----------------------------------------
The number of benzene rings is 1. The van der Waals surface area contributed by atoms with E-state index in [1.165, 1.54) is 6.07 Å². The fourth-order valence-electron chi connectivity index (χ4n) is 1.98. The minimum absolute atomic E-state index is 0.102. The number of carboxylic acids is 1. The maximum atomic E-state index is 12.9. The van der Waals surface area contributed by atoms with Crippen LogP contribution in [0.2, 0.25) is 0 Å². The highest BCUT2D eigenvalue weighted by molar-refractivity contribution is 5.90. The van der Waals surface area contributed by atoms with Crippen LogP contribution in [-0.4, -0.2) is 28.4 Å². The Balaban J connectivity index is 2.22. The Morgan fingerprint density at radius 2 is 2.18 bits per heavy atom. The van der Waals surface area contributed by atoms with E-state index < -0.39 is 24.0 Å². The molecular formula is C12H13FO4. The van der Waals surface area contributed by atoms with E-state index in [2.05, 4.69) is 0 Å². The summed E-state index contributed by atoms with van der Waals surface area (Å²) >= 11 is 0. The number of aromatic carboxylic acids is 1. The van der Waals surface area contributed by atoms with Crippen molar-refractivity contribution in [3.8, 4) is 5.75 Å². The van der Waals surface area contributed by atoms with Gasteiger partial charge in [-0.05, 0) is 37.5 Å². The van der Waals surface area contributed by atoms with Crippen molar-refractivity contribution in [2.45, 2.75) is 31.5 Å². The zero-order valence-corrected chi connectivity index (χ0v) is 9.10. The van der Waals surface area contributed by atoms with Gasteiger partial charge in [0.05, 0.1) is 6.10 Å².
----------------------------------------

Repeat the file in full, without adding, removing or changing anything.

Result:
The number of benzene rings is 1. The van der Waals surface area contributed by atoms with E-state index in [1.165, 1.54) is 6.07 Å². The fourth-order valence-electron chi connectivity index (χ4n) is 1.98. The minimum absolute atomic E-state index is 0.102. The number of carboxylic acids is 1. The maximum atomic E-state index is 12.9. The van der Waals surface area contributed by atoms with Crippen LogP contribution in [0.2, 0.25) is 0 Å². The highest BCUT2D eigenvalue weighted by molar-refractivity contribution is 5.90. The van der Waals surface area contributed by atoms with Crippen LogP contribution in [-0.4, -0.2) is 28.4 Å². The Balaban J connectivity index is 2.22. The Morgan fingerprint density at radius 2 is 2.18 bits per heavy atom. The van der Waals surface area contributed by atoms with E-state index < -0.39 is 24.0 Å². The molecular formula is C12H13FO4. The van der Waals surface area contributed by atoms with E-state index in [2.05, 4.69) is 0 Å². The summed E-state index contributed by atoms with van der Waals surface area (Å²) >= 11 is 0. The number of aromatic carboxylic acids is 1. The van der Waals surface area contributed by atoms with Crippen molar-refractivity contribution in [3.8, 4) is 5.75 Å². The van der Waals surface area contributed by atoms with Gasteiger partial charge in [-0.05, 0) is 37.5 Å². The van der Waals surface area contributed by atoms with Crippen molar-refractivity contribution in [2.45, 2.75) is 31.5 Å². The zero-order valence-corrected chi connectivity index (χ0v) is 9.10. The van der Waals surface area contributed by atoms with Gasteiger partial charge in [0.05, 0.1) is 6.10 Å².